May 18, 2009

Singleton interviewed

MediaNews Group owner Dean Singleton on Friday answered a few questions from Michael Roberts at Westword about newspapers and financial turmoil in the industry. For one thing, Singleton said too much of the media coverage concerning papers has been of the sky-is-falling variety, and doesn't fully take into account the unprecedented nature of the economic downturn:
I'm still very confident that the newspaper industry will not only survive but will thrive over time. In a bit of a different model, but it still will. And I think the print newspaper will thrive over time. The problems of newspapers, in my view, are very mis-covered by media analysts today. They don't understand the difference between a severe economic downturn, the most severe we've seen in my lifetime, and structural change. There are both going on. There's structural change going on, and it has been for several years, and that will change our business model. But the majority of the revenue declines we're seeing in 2009 are plain, old economic downturn.
Asked about a recent memo saying MediaNews might charge for some online content, Singleton said, in part:
If we begin to wean our locally produced content off our free sites, then I think we can drive people to pay for some of that content. It's not going to be a panacea. But we can't continue to give all of our content away for free on the web and expect people to buy it in print and in E-editions. ...

When we look at why people quit buying the newspaper, it's overwhelmingly because "I can get it for free online." So what we need to do is to continue having a very vibrant free site that's full of user-generated copy and information about where to eat and shows that are available and other things. But we need it not to include all of our locally produced news. And that's kind of where we're trying to go.
Given Singleton's stake in newspapers nationally, and especially here in California, the entire interview (here) well worth reading.


Mike Rappaport said...

The interview is quite fascinating, in large part because Singleton sounds so reasonablt and so intelligent.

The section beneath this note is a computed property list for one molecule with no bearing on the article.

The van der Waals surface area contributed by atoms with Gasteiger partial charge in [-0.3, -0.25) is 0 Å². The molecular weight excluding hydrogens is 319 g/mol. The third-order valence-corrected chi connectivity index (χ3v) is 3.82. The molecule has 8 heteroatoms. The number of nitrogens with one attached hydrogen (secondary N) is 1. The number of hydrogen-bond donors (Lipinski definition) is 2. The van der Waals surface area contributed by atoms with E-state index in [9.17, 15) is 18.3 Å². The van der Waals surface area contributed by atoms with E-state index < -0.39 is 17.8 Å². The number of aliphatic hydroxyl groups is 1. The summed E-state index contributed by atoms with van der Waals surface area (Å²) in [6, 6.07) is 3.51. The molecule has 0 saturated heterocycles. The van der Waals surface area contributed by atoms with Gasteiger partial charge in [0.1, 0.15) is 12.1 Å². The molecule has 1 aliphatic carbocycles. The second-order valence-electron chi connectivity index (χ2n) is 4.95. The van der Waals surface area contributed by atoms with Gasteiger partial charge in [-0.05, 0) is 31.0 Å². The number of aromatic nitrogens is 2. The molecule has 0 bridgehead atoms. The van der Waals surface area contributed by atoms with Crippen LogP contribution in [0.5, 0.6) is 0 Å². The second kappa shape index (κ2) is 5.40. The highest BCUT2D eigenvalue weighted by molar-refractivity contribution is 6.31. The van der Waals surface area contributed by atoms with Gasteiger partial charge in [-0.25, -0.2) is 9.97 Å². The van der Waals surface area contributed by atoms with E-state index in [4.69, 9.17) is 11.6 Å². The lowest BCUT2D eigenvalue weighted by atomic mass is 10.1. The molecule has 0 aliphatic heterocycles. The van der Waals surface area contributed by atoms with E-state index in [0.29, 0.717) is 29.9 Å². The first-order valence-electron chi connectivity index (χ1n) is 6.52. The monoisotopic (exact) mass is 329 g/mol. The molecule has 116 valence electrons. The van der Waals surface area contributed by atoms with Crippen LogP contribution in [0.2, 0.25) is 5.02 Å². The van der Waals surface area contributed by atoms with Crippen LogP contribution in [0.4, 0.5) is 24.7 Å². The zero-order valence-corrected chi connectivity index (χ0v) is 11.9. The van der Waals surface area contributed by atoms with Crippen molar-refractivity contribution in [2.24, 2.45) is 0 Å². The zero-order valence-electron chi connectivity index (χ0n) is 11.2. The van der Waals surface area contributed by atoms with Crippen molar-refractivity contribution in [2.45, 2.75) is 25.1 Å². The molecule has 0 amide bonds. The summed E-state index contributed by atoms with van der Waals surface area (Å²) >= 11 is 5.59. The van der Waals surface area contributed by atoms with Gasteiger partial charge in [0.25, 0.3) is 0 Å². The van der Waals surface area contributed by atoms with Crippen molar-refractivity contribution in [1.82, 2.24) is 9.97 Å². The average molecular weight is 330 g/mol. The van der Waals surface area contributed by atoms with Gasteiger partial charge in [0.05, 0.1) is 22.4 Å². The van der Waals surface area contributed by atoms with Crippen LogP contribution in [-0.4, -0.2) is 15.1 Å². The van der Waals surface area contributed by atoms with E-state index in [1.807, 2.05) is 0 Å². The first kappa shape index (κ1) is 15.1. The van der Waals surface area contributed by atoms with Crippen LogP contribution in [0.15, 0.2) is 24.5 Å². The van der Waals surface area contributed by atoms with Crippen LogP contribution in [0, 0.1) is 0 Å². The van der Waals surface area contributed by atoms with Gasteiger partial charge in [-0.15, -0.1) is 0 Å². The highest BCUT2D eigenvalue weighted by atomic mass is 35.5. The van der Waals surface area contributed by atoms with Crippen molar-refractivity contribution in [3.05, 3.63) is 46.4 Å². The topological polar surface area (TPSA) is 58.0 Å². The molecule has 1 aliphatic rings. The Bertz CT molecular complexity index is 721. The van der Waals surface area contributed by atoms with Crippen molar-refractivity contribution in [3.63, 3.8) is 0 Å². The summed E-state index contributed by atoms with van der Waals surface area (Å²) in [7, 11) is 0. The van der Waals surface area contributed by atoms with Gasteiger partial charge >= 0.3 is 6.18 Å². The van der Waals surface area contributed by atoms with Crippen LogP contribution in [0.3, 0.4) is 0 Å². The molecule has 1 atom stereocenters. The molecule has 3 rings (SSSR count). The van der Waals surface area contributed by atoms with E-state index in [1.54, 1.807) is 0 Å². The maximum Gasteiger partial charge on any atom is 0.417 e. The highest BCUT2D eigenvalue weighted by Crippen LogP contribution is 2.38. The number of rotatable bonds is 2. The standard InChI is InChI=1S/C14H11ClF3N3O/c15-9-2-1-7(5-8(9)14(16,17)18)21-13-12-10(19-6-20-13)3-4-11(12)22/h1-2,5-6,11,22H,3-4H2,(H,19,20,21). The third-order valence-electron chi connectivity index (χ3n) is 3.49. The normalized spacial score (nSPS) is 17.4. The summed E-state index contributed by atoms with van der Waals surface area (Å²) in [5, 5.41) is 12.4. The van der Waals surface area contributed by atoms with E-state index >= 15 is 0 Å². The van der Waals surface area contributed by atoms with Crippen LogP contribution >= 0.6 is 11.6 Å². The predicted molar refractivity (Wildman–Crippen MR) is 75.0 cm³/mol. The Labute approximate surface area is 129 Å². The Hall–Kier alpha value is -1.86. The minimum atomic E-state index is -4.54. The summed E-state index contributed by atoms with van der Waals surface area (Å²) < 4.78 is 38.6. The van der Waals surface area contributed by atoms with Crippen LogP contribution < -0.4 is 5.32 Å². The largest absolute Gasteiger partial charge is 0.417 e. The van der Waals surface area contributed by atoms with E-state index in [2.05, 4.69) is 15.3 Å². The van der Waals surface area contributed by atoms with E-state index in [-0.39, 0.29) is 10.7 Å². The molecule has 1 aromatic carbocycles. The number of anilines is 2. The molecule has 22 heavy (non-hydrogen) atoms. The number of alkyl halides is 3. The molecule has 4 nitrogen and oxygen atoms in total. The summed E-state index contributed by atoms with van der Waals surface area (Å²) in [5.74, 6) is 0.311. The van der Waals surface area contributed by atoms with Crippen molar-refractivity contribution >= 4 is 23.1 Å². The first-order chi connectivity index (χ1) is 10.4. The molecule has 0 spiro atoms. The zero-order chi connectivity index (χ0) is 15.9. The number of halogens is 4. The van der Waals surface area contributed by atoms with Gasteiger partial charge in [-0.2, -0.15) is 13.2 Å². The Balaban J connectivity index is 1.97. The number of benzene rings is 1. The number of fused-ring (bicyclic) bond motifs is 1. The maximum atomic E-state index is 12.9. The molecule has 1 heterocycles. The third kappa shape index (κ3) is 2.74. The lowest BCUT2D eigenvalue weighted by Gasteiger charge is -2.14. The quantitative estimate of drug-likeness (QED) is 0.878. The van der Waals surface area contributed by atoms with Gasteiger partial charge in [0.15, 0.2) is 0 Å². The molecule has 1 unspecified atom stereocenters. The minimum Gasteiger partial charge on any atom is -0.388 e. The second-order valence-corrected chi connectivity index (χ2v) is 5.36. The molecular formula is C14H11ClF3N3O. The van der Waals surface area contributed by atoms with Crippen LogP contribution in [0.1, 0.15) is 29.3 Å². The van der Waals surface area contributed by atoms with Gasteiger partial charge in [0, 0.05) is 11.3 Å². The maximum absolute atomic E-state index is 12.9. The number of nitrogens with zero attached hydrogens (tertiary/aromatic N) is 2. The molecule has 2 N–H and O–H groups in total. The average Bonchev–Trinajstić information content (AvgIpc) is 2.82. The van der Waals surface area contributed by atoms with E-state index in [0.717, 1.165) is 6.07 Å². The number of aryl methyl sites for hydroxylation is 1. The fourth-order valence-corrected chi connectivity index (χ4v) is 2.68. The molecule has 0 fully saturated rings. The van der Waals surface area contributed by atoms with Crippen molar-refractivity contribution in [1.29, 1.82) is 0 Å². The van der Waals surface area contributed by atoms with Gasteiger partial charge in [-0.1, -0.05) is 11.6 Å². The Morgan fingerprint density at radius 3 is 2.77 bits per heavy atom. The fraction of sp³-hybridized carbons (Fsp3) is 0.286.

The problem is, he lies. Or at the very least, dissembles. When he came into our newsroom in 1999 after purchasing the paper, the swore he would never merge the Daily Bulletin with the San Bernardino Sun.

He told us the biggest mistake Donrey ever made was merging the Ontario and Pomona papers into the Daily Bulletin in 1990.

But the fact is, within five years of that statement, the Bulletin and the Sun were virtually the same paper under different mastheads.

So lie? Maybe not. But he certainly was dissembling.

Anonymous said...

For all his talk about comparing losses, I haven't seen too many radio stations going off the air.

As someone pointed out in the original article, Singleton is cherry-picking the numbers to make his point. Newspaper revenues have been falling faster, and for longer, than other media. The fact that for this period the numbers aren't as bad is hardly cause for celebration - it simply could be that there's a lot less room for newspapers to fall now relative to other media. Somehow, I don't find that encouraging.

That said, his rough outline for online is definitely where the industry is headed. Whether or not they're willing to make the investment in order to capitalize on this strategy remains to be seen.

Anonymous said...

I would bet my bottom dollar that this strategy will not work for his newspapers. They are incapable of performing any strategy to a completion. As far as his statements that it is a bad economy, this economy will not recover like those prior. Newspapers have lost classified, never to return in great numbers and they are well on their way to losing remaining national, major, and local retail advertising. That doesn't leave much to recover.

Anonymous said...

I'm still waiting for those vibrant web sites!

Anonymous said...

LANG has vibrant websites. The only difference is the masthead color. Cookie-cutter to say the least.

Anonymous said...

I have a difference of many opinions with Dean Singleton including how he runs his empire and the twits he hires to help him.

My biggest wish, please, please get a new photo of yourself.

Anonymous said...

They're officially closing the Valencia printing press and laying off more people. The flagship strikes again.